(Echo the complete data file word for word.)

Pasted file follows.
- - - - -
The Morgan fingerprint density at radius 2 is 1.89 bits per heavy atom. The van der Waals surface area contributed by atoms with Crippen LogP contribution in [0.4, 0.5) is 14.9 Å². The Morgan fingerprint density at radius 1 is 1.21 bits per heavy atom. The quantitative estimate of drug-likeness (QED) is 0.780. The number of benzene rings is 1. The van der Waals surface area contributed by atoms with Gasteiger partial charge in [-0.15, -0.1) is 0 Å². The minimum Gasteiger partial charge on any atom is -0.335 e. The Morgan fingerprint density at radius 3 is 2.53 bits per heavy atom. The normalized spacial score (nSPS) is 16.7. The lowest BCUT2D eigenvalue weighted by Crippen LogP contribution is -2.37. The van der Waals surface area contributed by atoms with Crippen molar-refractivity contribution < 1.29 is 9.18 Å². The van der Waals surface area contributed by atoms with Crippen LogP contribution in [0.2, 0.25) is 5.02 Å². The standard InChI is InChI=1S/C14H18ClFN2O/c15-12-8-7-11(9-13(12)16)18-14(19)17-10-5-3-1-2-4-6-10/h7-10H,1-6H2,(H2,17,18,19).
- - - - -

The Morgan fingerprint density at radius 2 is 1.89 bits per heavy atom. The van der Waals surface area contributed by atoms with Crippen LogP contribution in [0.4, 0.5) is 14.9 Å². The Morgan fingerprint density at radius 1 is 1.21 bits per heavy atom. The quantitative estimate of drug-likeness (QED) is 0.780. The number of benzene rings is 1. The van der Waals surface area contributed by atoms with Gasteiger partial charge in [-0.15, -0.1) is 0 Å². The minimum Gasteiger partial charge on any atom is -0.335 e. The Morgan fingerprint density at radius 3 is 2.53 bits per heavy atom. The normalized spacial score (nSPS) is 16.7. The lowest BCUT2D eigenvalue weighted by Crippen LogP contribution is -2.37. The van der Waals surface area contributed by atoms with Crippen molar-refractivity contribution < 1.29 is 9.18 Å². The van der Waals surface area contributed by atoms with Crippen LogP contribution in [0.2, 0.25) is 5.02 Å². The standard InChI is InChI=1S/C14H18ClFN2O/c15-12-8-7-11(9-13(12)16)18-14(19)17-10-5-3-1-2-4-6-10/h7-10H,1-6H2,(H2,17,18,19).